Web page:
Disorders of the central nervous system such as spasticity involve both neurological and muscular changes. In clinic, spasticity is routinely evaluated using the Ashworth scale and tendon reflex scale. In general, tendon reflexes have been widely used to evaluate neurological state and diagnose various neurological disorders including stroke, spinal cord injuries, multiple sclerosis, and cerebral palsy. However, although tendon reflexes have been recorded as part of the neurological examination for over a century, the evaluations have been mostly qualitative. The tendon reflex hammer used today is not much different from what was used more than a century ago. This history shows that the rubber-head tendon tapper meets the clinical need of quick and convenient evaluation. Yet it also indicates that there is potentially large room of improvement with more accurate and comprehensive measurements, which is especially useful in diagnosing pathological changes and evaluating treatment outcome. On the other hand, Ashworth scale measuring muscle responses to passive movement of a joint is also subjective, dependent on the evaluator's experience, and the scale is approximate on an ordinal scale. Considering that the tendon reflex evaluations can be extremely variable and may be misleading if used on their own, it could prove very useful if we could evaluate tendon reflexes and incorporate related muscle-joint assessment for more accurate and comprehensive evaluations. Great efforts have been made to develop sophisticated device to quantify tendon reflexes more accurately and to minimize the large variability involved. However, these studies are generally done in research labs and the tendon reflex evaluation devices used are not appropriate for a routine clinical setting. Accordingly, the goals of this study are to develop a pocket neuromuscular evaluator that delivers well-controlled tendon taps, makes accurate measurements of the taps and the reflex responses invoked. Furthermore, the device should also evaluate muscle-joint properties in terms of the natural frequency and damping ratio (equivalent to joint stiffness and viscous damping), and the optional muscle strength and joint ROM. Practically, the neuromuscular evaluator will be portable with the evaluation result displayed and recorded by the pocket device, making it suitable for quantitative evaluations of both neurological reflexes and muscle-joint properties and their changes associated with neurological impairments in a clinical setting. Considering the extremely wide use of the traditional reflex hammer in clinical practice and the combined quantitative evaluations of neurological and muscular properties provided by the proposed neuromuscular evaluator, its potential market is very large.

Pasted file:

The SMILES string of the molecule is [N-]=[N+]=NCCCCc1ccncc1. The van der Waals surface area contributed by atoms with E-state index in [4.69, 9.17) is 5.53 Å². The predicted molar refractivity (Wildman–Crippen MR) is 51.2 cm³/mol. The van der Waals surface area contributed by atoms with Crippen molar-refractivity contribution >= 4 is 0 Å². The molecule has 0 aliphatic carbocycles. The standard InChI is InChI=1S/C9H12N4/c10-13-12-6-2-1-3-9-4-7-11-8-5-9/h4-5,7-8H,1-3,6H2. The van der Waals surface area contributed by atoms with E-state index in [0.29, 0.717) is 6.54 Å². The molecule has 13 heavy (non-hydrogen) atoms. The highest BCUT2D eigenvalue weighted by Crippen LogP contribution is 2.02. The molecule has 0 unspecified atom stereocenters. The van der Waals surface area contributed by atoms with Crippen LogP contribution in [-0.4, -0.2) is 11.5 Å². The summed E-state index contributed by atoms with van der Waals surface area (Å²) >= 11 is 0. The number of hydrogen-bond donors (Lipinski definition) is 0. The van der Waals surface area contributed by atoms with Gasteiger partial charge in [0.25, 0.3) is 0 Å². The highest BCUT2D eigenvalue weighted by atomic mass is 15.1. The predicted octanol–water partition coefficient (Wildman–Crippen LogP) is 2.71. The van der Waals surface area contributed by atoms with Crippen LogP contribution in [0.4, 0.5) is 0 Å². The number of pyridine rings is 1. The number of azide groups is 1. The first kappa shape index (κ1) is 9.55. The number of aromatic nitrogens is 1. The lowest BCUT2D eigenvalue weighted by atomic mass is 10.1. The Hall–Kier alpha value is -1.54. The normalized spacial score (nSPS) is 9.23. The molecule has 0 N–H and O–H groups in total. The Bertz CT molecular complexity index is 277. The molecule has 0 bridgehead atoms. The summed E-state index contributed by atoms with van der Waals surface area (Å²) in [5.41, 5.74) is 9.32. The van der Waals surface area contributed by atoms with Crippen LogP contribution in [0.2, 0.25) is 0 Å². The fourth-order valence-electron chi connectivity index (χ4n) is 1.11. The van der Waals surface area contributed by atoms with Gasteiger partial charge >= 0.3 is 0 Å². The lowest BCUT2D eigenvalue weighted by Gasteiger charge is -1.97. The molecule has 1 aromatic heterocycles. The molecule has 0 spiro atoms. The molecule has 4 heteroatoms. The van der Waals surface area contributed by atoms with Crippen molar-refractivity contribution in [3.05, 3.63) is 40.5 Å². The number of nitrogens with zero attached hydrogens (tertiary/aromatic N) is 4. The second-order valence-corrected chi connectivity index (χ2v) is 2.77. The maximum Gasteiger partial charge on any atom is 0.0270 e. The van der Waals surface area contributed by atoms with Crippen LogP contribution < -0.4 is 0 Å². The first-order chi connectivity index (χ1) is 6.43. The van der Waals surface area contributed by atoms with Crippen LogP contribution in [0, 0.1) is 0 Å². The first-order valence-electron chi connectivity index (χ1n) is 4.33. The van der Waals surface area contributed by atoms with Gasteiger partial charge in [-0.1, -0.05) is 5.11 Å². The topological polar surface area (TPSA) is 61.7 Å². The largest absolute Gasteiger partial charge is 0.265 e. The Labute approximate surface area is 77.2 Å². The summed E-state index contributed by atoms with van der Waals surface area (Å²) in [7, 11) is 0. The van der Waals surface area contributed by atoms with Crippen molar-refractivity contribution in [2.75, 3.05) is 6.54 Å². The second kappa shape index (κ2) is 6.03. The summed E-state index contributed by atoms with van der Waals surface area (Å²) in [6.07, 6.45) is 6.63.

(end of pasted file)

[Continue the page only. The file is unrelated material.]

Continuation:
The proposed pocket neuromuscular evaluator will provide more accurate and comprehensive evaluations than the extremely widely used traditional reflex hammer. It will provide clinicians a quantitative and convenient tool to evaluate not only neurological reflexes but also the related muscle-joint properties, making the overall neuromuscular evaluations more accurate and reliable.